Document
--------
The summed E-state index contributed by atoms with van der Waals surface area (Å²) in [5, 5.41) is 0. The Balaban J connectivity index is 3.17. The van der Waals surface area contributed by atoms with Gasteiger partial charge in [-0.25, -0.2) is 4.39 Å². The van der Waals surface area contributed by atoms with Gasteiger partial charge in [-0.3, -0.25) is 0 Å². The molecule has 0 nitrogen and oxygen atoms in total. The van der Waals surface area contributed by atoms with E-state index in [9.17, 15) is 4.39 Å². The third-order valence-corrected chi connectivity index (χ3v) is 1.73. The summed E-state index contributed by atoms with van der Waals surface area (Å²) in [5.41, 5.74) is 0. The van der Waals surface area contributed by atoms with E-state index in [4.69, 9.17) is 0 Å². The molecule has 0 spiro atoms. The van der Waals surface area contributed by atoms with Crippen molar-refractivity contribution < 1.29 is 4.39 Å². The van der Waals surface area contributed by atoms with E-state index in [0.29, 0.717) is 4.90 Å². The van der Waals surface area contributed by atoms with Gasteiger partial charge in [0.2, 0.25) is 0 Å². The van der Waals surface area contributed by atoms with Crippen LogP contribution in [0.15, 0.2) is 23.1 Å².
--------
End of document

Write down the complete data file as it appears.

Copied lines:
The summed E-state index contributed by atoms with van der Waals surface area (Å²) in [5, 5.41) is 0. The Balaban J connectivity index is 3.17. The van der Waals surface area contributed by atoms with Gasteiger partial charge in [-0.25, -0.2) is 4.39 Å². The van der Waals surface area contributed by atoms with Gasteiger partial charge in [-0.3, -0.25) is 0 Å². The molecule has 0 nitrogen and oxygen atoms in total. The van der Waals surface area contributed by atoms with E-state index in [9.17, 15) is 4.39 Å². The third-order valence-corrected chi connectivity index (χ3v) is 1.73. The summed E-state index contributed by atoms with van der Waals surface area (Å²) in [5.41, 5.74) is 0. The van der Waals surface area contributed by atoms with E-state index in [4.69, 9.17) is 0 Å². The molecule has 0 spiro atoms. The van der Waals surface area contributed by atoms with Crippen molar-refractivity contribution < 1.29 is 4.39 Å². The van der Waals surface area contributed by atoms with E-state index in [0.29, 0.717) is 4.90 Å². The van der Waals surface area contributed by atoms with Gasteiger partial charge in [0.2, 0.25) is 0 Å². The van der Waals surface area contributed by atoms with Crippen LogP contribution in [0.15, 0.2) is 23.1 Å².